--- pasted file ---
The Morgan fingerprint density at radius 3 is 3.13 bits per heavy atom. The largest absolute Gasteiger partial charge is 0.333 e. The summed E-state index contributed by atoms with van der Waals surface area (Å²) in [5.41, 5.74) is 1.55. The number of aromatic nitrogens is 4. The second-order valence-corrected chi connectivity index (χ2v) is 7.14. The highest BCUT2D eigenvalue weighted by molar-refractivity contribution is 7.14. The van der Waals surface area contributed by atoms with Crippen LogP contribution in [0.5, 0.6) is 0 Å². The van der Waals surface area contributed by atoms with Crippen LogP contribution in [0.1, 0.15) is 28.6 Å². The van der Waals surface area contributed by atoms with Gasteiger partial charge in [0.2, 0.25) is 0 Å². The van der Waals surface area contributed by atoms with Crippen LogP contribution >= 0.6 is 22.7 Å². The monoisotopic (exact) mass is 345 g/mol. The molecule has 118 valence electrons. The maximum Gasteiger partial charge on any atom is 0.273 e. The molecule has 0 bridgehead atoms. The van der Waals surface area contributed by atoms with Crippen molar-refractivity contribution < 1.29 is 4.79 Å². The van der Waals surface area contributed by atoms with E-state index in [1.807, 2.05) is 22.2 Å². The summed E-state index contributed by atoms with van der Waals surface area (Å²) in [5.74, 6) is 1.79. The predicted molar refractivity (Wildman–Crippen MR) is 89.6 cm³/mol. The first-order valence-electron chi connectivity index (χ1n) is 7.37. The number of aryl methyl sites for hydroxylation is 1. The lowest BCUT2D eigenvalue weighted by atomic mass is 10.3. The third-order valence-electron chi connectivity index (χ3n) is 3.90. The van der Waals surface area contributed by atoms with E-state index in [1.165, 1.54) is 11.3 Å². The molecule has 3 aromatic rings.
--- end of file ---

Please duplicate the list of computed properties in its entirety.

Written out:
The Morgan fingerprint density at radius 3 is 3.13 bits per heavy atom. The largest absolute Gasteiger partial charge is 0.333 e. The summed E-state index contributed by atoms with van der Waals surface area (Å²) in [5.41, 5.74) is 1.55. The number of aromatic nitrogens is 4. The second-order valence-corrected chi connectivity index (χ2v) is 7.14. The highest BCUT2D eigenvalue weighted by molar-refractivity contribution is 7.14. The van der Waals surface area contributed by atoms with Crippen LogP contribution in [0.5, 0.6) is 0 Å². The van der Waals surface area contributed by atoms with Crippen LogP contribution in [0.1, 0.15) is 28.6 Å². The van der Waals surface area contributed by atoms with Gasteiger partial charge in [0.2, 0.25) is 0 Å². The van der Waals surface area contributed by atoms with Crippen LogP contribution >= 0.6 is 22.7 Å². The monoisotopic (exact) mass is 345 g/mol. The molecule has 118 valence electrons. The maximum Gasteiger partial charge on any atom is 0.273 e. The molecule has 0 bridgehead atoms. The van der Waals surface area contributed by atoms with Crippen molar-refractivity contribution < 1.29 is 4.79 Å². The van der Waals surface area contributed by atoms with E-state index in [1.807, 2.05) is 22.2 Å². The summed E-state index contributed by atoms with van der Waals surface area (Å²) in [5.74, 6) is 1.79. The predicted molar refractivity (Wildman–Crippen MR) is 89.6 cm³/mol. The first-order valence-electron chi connectivity index (χ1n) is 7.37. The number of aryl methyl sites for hydroxylation is 1. The lowest BCUT2D eigenvalue weighted by atomic mass is 10.3. The third-order valence-electron chi connectivity index (χ3n) is 3.90. The van der Waals surface area contributed by atoms with E-state index in [1.165, 1.54) is 11.3 Å². The molecule has 3 aromatic rings.